Florida Dems choose Terrie Rizzo as new leader

Terrie Rizzo, who began her political career as a campaign volunteer a little more than a dozen years ago, was selected Saturday by Florida Democrats to lead their party for the next three years.

Rizzo, chairwoman of the Palm Beach County Democrats, easily beat Brevard County Democratic Chairwoman Stacey Patel in an 830-291 vote by the party's executive committee at the Rosen Centre Hotel in Orlando.

Rizzo replaces Stephen Bittel, who was elected as the party's chairman less than a year ago but abruptly quit last month after being accused by female workers and consultants of creating an uncomfortable work atmosphere.

Rizzo has been the chairwoman of the Palm Beach Democrats since 2012. In her acceptance speech, she said she began her journey in the state party as a volunteer on John Kerry's presidential campaign in 2004. She later won election as precinct committeewoman and then as the county vice chairwoman, before becoming the leader of the Palm Beach Democrats shortly before the 2012 presidential election.

“This is what the Democratic Party should be like, where people can start at the bottom and rise to the top,” Rizzo said, adding she was “overwhelmed and very humbled” by her election.

At one time, four major candidates, all women, were vying to replace Bittel.

But within the last week, Monica Russo, the statewide head of the Service Employees International Union, dropped out, criticizing the byzantine party rules governing the process. Russo endorsed Patel.

On Saturday the field narrowed to two candidates, when Alma Gonzalez, a state committeewoman from Hillsborough County, threw her support to Rizzo.

With the Democrats trying to reclaim the governor's office and defend U.S. Sen. Bill Nelson's seat next year as well as contend for state Cabinet seats and a host of legislative races, Gonzalez said party unity is critical for success.

“The reality for us is to recover and re-engage and regain our momentum. We cannot be divided in this party,” Gonzalez said. “There are external forces coming at us and we must be focused on that rather than on the inside.”

The margin of Rizzo's win over Patel does not obscure the fact that party activists remain divided, going back to division between the two Democratic presidential candidates in 2016, Hillary Clinton and Bernie Sanders.

Patel, a Sanders delegate to the Democratic National Convention, said she looks “forward to talking to Terrie and figuring out the road forward.”

“This is our party and we're not going anywhere,” Patel said, saying she ran for the leadership post to make sure “the voice of the people is heard and not just the voices of the people who have been given power in the party.”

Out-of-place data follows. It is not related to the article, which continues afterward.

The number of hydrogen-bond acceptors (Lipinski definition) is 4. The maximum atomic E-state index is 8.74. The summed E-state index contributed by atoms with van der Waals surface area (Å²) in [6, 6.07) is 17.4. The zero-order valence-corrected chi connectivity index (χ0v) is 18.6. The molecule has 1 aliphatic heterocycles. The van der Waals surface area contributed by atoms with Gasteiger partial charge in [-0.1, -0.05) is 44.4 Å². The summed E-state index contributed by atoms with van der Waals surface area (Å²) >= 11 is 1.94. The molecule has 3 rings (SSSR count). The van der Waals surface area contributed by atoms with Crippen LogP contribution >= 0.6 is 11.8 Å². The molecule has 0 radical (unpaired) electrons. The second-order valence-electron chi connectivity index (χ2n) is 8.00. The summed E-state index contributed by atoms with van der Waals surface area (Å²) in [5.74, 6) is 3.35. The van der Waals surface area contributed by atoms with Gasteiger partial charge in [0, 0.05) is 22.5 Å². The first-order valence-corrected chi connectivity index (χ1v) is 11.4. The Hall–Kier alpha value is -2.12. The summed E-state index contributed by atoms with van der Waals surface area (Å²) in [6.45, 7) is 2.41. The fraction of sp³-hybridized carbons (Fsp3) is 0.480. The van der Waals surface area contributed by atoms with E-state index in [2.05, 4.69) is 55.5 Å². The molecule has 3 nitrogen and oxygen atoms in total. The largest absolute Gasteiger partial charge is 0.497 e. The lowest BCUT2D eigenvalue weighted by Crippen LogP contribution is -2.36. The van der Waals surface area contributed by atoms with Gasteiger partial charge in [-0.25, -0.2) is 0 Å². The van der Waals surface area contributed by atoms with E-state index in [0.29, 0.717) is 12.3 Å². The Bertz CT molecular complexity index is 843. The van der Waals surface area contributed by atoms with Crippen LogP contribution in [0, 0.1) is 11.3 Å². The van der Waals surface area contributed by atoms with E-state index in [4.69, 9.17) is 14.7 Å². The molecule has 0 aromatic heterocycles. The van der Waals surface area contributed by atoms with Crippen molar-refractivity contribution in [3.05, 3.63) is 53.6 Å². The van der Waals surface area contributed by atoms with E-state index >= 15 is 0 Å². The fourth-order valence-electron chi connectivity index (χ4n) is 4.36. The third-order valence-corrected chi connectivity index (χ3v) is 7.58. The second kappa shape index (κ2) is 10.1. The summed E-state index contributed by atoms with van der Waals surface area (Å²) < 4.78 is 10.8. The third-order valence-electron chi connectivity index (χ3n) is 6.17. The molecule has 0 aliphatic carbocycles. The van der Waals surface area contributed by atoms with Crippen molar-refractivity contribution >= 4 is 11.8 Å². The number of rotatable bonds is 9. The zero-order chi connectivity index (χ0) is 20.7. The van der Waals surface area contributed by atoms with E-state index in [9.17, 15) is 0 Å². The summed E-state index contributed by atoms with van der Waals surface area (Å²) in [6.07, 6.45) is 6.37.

Rizzo, who in her prior role as the head of all the county Democratic party leaders has worked with Patel, said she will reach out to all the factions in the party including the Sanders supporters.

“We need that voice moving forward,” Rizzo said in an interview with The News Service of Florida. “We all have common values. It's just a matter of how you get there.”

As for taking over a party organization after the last leader was accused of inappropriate behavior, Rizzo said: “There will be zero tolerance for sexual harassment moving forward. We will review it and institute policy procedures to handle that.”

Rizzo also acknowledged other problems, including lagging finances for the state party.

“There are obviously some challenges,” she said.

Rizzo's supporters note that when she took over the Palm Beach organization, the local party was in debt. In the 2016 cycle, Rizzo helped raise over $600,000 for her county party operation, without using paid staff or consultants, according to the state party.

Christian Ulvert, a veteran Democratic strategist, said he has been impressed by Rizzo's work in Palm Beach, which has the third highest number of registered Democrats in the state.

“She can replicate a successful (county) model at the state level,” he said.

Ulvert, who is advising Democratic gubernatorial candidate Philip Levine, said Democrats have been successful in 2017 races, including a state Senate seat in Miami-Dade County, by “tapping into the anxiety voters feel over President Trump's agenda.”

“I think Terrie is well positioned to understand that strategy and also offer a forward-looking vision that Democrats can really rally around,” Ulvert said. “She's done it in Palm Beach.”

Rizzo, 70, spent more than four decades working in health and fitness fields, including managing health and fitness education programs at Stanford University.

She and her husband, Mike, have been married more than 45 years. They have a married son and two grandchildren, who live in California.

As part of the election process, Florida Democrats also made history on Saturday by electing Judy Mount, the former vice chairwoman of the state party, as the interim party chairwoman. Mount presided over Rizzo's election.

Mount is the first African-American woman to lead the Florida Democrats, said Johanna Cervone, a spokeswoman for the state party.

“We are grateful for her dedication and leadership,” Cervone said.


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